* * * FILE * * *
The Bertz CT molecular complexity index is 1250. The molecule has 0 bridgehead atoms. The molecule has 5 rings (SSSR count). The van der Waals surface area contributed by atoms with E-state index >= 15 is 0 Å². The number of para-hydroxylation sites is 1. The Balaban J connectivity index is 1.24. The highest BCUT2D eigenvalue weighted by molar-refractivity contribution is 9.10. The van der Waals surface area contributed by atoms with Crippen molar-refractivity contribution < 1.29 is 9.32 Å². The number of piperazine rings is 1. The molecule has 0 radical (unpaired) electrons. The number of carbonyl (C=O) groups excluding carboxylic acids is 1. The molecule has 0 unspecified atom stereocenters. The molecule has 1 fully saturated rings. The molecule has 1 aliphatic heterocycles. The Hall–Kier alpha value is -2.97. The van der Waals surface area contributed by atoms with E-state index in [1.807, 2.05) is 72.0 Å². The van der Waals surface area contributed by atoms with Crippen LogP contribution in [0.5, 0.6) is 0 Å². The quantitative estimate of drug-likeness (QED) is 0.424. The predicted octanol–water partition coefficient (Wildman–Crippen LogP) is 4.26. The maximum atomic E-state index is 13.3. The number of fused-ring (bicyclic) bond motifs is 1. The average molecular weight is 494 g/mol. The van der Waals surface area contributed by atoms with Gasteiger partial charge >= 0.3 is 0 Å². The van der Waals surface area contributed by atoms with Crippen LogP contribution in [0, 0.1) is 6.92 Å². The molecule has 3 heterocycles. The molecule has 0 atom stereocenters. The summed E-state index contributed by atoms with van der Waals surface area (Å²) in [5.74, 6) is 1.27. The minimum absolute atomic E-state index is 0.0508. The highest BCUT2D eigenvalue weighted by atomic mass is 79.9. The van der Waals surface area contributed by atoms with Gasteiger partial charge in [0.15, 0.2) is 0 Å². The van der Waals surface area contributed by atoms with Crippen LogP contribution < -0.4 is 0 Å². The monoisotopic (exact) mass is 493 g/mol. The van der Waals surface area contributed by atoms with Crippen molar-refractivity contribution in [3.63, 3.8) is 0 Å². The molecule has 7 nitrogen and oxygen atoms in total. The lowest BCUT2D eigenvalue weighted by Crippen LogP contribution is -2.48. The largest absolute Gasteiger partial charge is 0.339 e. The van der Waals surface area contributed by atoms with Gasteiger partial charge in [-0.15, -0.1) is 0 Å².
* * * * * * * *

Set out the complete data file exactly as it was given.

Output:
The Bertz CT molecular complexity index is 1250. The molecule has 0 bridgehead atoms. The molecule has 5 rings (SSSR count). The van der Waals surface area contributed by atoms with E-state index >= 15 is 0 Å². The number of para-hydroxylation sites is 1. The Balaban J connectivity index is 1.24. The highest BCUT2D eigenvalue weighted by molar-refractivity contribution is 9.10. The van der Waals surface area contributed by atoms with Crippen molar-refractivity contribution < 1.29 is 9.32 Å². The number of piperazine rings is 1. The molecule has 0 radical (unpaired) electrons. The number of carbonyl (C=O) groups excluding carboxylic acids is 1. The molecule has 0 unspecified atom stereocenters. The molecule has 1 fully saturated rings. The molecule has 1 aliphatic heterocycles. The Hall–Kier alpha value is -2.97. The van der Waals surface area contributed by atoms with E-state index in [1.807, 2.05) is 72.0 Å². The van der Waals surface area contributed by atoms with Crippen LogP contribution in [0.5, 0.6) is 0 Å². The quantitative estimate of drug-likeness (QED) is 0.424. The predicted octanol–water partition coefficient (Wildman–Crippen LogP) is 4.26. The maximum atomic E-state index is 13.3. The number of fused-ring (bicyclic) bond motifs is 1. The average molecular weight is 494 g/mol. The van der Waals surface area contributed by atoms with Gasteiger partial charge >= 0.3 is 0 Å². The van der Waals surface area contributed by atoms with Crippen LogP contribution in [0, 0.1) is 6.92 Å². The molecule has 3 heterocycles. The molecule has 0 atom stereocenters. The summed E-state index contributed by atoms with van der Waals surface area (Å²) in [5.74, 6) is 1.27. The minimum absolute atomic E-state index is 0.0508. The highest BCUT2D eigenvalue weighted by atomic mass is 79.9. The van der Waals surface area contributed by atoms with Gasteiger partial charge in [0.15, 0.2) is 0 Å². The van der Waals surface area contributed by atoms with Crippen LogP contribution < -0.4 is 0 Å². The monoisotopic (exact) mass is 493 g/mol. The van der Waals surface area contributed by atoms with Crippen molar-refractivity contribution in [3.63, 3.8) is 0 Å². The molecule has 7 nitrogen and oxygen atoms in total. The lowest BCUT2D eigenvalue weighted by Crippen LogP contribution is -2.48. The largest absolute Gasteiger partial charge is 0.339 e. The van der Waals surface area contributed by atoms with Gasteiger partial charge in [-0.15, -0.1) is 0 Å².